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The Boston Area Early American History Seminar provides a forum for local scholars as well as members of the general public to discuss all aspects of North American history and culture from the first English colonization to the early republic. Six to eight sessions take place annually during the academic year. Programs are not confined to Massachusetts topics, and most focus on works in progress.


Seminar meetings revolve around the discussion of a precirculated paper. Sessions open with remarks from the essayist and an assigned commentator, after which the discussion is opened to the floor. After each session, the Society serves a light buffet supper.

 

Subscribe to this seminar series for $25, and you will receive access to the seminar papers for THREE series: the Boston Area Early American History Seminar, the Boston Environmental History Seminar, and the Boston Seminar on Modern American Society and Culture. We recognize that topics frequently resonate across these three fields; now, mix and match the seminars that you attend!

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Early American History Seminar Reconsidering Slavery and Slave Law in Early Massachusetts 4 October 2016.Tuesday, 5:15PM - 7:30PM RSVP required Holly Brewer, University of Maryland Comment: Annettte Gordon-Reed, Harvard Law School The consensus among historians has largely been that Massachusetts was unexceptional in its ...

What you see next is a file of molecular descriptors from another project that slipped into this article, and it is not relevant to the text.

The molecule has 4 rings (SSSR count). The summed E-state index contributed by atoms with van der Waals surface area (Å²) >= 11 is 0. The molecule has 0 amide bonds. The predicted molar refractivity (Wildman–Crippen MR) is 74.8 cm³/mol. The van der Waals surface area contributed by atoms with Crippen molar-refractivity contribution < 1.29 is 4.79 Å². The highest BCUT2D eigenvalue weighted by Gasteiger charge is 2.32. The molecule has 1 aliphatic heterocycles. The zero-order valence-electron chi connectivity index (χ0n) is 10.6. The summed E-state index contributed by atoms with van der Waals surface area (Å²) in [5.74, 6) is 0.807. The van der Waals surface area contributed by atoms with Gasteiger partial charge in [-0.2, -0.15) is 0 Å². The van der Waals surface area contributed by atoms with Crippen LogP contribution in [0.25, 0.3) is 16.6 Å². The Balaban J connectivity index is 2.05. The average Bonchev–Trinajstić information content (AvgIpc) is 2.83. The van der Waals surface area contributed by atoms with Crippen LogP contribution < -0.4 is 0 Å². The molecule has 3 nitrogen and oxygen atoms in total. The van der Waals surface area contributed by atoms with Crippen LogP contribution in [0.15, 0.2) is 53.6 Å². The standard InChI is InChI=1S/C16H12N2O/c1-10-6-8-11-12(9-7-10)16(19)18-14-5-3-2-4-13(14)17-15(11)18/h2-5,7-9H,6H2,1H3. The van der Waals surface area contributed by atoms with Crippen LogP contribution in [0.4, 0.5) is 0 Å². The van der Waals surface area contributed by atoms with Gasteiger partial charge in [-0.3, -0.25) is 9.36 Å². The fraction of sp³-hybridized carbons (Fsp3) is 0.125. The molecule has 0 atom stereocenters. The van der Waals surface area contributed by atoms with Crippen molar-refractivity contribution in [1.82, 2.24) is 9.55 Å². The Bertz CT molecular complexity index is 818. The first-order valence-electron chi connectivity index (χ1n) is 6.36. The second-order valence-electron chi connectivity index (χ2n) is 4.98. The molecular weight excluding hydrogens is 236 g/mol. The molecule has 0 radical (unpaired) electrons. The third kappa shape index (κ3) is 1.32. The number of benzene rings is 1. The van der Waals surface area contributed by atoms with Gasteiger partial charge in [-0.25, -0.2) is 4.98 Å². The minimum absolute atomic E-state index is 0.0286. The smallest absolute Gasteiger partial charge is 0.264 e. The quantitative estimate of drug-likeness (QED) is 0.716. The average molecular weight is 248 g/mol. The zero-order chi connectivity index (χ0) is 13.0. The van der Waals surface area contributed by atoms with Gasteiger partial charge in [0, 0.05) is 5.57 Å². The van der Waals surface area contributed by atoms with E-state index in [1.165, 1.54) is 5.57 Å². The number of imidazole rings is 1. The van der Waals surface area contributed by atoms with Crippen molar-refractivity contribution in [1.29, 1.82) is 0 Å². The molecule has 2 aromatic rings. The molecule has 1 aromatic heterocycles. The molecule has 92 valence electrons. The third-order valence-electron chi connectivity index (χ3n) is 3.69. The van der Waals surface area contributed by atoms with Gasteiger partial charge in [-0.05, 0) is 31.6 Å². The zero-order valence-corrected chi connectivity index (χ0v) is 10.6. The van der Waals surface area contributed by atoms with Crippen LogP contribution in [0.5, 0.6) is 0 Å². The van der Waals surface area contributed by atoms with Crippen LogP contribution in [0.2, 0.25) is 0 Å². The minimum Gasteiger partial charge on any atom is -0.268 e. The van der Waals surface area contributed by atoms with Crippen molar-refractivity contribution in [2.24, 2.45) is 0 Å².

The consensus among historians has largely been that Massachusetts was unexceptional in its attitudes towards slavery; recent scholarship contends that the colony laid a foundation for enslavement and perpetuated its practices elsewhere. However, this paper emphasizes that there was considerable resistance to ideas of forced labor embedded within Puritan ideology as it offers a nuanced reading of the Massachusetts policy debates of the 1640s during the critical first period of slavery in the colonies.

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Early American History Seminar Reconsidering Slavery and Slave Law in Early Massachusetts Seminars are free and open to the public; RSVP required. 4 October 2016.Tuesday, 5:15PM - 7:30PM Holly Brewer, University of Maryland Comment: Annettte Gordon-Reed, Harvard Law School

The consensus among historians has largely been that Massachusetts was unexceptional in its attitudes towards slavery; recent scholarship contends that the colony laid a foundation for enslavement and perpetuated its practices elsewhere. However, this paper emphasizes that there was considerable resistance to ideas of forced labor embedded within Puritan ideology as it offers a nuanced reading of the Massachusetts policy debates of the 1640s during the critical first period of slavery in the colonies.

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